Mobile VR Is the Future, Mobile VR Is Not the Future
I work on A-Frame, a web framework for building virtual reality (WebVR) experiences. A-Frame allows developers to easily build scenes with HTML that work across platforms (e.g., Vive, Rift, Cardboard, GearVR, desktop). The high accessibility enables developers with just a bit of HTML knowledge, a smartphone, and a Cardboard to get started playing with VR.
Developers in the VR community are bullish on mobile VR platforms such as Cardboard, GearVR, or Daydream. Mobile VR today is enticing for many reasons: low cost, headsets sold, number of users, ubiquity of smartphones. We often hear about millions of Cardboards and that mobile VR is the future.
However on the A-Frame team, we focus all of our efforts on room scale VR platforms (i.e., Vive). If you're developing a tool or platform, or you're wanting to do meaningful experiments and innovations, then you'd best be developing for the high-end.
What is Mobile VR?
Common disputes around mobile vs. room scale VR come about as a lack of alignment in understanding what mobile VR actually means:
- Does mobile VR mean a smartphone?
- Does mobile VR mean untethered?
- Does mobile VR mean no positional tracking?
The answer is that there is no absolute definition. Room scale VR platforms will eventually become wireless. Mobile VR platforms will eventually have positional tracking and controllers. Room scale will become more mobile, mobile will become more room scale. The lines between the two platforms will blur.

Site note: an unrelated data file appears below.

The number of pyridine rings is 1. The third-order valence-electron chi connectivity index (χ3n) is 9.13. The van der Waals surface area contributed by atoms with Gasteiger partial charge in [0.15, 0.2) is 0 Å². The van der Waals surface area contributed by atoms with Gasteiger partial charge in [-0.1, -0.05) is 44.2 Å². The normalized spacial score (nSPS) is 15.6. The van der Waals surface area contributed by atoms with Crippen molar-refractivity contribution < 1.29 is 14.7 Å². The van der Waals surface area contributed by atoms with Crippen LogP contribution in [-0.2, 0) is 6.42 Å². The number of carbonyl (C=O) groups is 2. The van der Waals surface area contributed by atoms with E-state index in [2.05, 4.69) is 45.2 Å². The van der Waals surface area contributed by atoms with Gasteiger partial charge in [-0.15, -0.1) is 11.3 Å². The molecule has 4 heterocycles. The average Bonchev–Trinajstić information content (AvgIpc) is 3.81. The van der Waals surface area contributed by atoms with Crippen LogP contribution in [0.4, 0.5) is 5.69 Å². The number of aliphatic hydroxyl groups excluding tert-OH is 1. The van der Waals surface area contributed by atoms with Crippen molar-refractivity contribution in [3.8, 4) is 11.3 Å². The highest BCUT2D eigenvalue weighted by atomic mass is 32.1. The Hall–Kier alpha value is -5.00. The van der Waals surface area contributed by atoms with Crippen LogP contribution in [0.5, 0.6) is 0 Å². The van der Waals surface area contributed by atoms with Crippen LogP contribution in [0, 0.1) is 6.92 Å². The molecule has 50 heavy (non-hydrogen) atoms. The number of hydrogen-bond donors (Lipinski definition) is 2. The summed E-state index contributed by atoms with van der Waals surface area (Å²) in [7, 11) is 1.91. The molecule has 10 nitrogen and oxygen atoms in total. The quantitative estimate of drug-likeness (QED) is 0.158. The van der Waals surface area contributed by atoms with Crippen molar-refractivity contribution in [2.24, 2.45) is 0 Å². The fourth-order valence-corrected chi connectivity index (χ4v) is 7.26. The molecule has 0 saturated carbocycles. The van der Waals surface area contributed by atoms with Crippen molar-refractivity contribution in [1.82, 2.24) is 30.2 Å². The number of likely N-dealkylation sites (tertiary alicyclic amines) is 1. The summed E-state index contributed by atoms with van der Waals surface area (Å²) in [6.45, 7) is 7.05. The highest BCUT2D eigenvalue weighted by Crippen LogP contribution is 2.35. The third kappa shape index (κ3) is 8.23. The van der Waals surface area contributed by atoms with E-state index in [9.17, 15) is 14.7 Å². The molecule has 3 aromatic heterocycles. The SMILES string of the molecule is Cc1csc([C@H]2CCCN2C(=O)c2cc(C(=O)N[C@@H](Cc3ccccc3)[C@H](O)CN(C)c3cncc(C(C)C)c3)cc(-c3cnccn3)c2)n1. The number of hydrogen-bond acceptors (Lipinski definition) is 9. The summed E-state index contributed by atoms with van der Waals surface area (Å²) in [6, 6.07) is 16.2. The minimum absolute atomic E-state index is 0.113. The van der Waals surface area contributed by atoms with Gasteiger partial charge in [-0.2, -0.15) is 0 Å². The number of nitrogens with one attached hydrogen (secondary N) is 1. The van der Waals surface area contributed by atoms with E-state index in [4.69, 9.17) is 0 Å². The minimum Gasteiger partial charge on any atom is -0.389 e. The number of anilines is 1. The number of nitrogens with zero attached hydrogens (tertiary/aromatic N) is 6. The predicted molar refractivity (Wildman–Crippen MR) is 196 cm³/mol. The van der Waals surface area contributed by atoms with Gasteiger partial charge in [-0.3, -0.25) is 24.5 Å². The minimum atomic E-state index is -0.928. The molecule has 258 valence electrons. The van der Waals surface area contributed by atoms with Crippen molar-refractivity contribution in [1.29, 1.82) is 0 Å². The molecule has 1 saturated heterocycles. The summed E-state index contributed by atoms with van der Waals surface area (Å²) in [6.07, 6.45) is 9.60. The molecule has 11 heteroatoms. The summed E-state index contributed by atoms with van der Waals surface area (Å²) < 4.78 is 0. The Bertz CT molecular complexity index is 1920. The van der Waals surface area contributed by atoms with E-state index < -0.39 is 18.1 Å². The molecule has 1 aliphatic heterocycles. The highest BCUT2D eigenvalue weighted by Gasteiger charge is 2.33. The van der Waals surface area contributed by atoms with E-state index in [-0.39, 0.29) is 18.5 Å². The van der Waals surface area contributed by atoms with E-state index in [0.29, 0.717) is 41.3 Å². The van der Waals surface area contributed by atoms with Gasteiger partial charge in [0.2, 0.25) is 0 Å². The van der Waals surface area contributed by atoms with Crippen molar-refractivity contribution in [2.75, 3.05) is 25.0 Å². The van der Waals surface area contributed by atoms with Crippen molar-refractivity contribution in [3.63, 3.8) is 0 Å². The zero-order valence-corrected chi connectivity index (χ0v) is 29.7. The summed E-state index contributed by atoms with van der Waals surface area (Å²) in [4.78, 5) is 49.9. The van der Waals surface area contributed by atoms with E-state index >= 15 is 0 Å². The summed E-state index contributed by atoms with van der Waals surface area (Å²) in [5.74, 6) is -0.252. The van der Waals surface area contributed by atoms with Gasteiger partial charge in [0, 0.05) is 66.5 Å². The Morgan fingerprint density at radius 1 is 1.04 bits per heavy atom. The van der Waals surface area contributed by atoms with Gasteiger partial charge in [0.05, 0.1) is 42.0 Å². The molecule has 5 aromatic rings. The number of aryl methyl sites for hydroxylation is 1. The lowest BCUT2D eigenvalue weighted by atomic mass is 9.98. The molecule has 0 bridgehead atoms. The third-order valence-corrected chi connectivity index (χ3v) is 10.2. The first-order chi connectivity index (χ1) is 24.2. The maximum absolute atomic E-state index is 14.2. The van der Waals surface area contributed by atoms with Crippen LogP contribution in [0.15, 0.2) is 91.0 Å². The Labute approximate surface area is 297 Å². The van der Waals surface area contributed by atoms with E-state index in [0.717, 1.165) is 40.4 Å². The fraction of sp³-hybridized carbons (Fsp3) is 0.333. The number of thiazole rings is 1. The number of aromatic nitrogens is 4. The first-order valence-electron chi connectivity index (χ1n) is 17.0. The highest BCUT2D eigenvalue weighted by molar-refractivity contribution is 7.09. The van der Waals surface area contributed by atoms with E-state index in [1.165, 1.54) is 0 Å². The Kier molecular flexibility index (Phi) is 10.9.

For the sake of discussion of the future platforms of VR, I propose another definition to distinguish between platforms:
- VR platforms with positional tracking and controllers
- VR platforms without positional tracking and controllers
As of today, the former is what we refer to "room scale" and the latter what we refer to as "mobile".
Given one definition, mobile VR is the future: VR will become wireless, untethered, self-contained.
But at the same time, given another definition, mobile VR is not the future: VR will not be powered by smartphones that have no positional tracking nor 6DoF controllers.
The State of Mobile VR Today
What mobile VR means today is:
- No positional tracking
- No 6DOF tracked hand controllers
- Rotational (3DOF) tracking only
These ingredients do not make a compelling VR platform that will provide long-term value to people.
Yes, there are millions of Cardboards and GearVRs in the wild. But a large chunk of those Cardboards were free (from magazines, newspapers, Google, or DIY), and a large chunk of those GearVRs were also free (bundled with Samsung phones or given away by Oculus). And now I suppose they're all gathering dust on shelves
Mobile VR As We Know It Will Cease to Exist
A Crippled Platform
Exploring and Innovating Meaningful UX and Patterns
The Story Behind the Numbers
Compelling to the Industry, Not Compelling to Users
Target Room Scale, Wait for the Lines to Fuzz, Be There
What It Means for A-Frame
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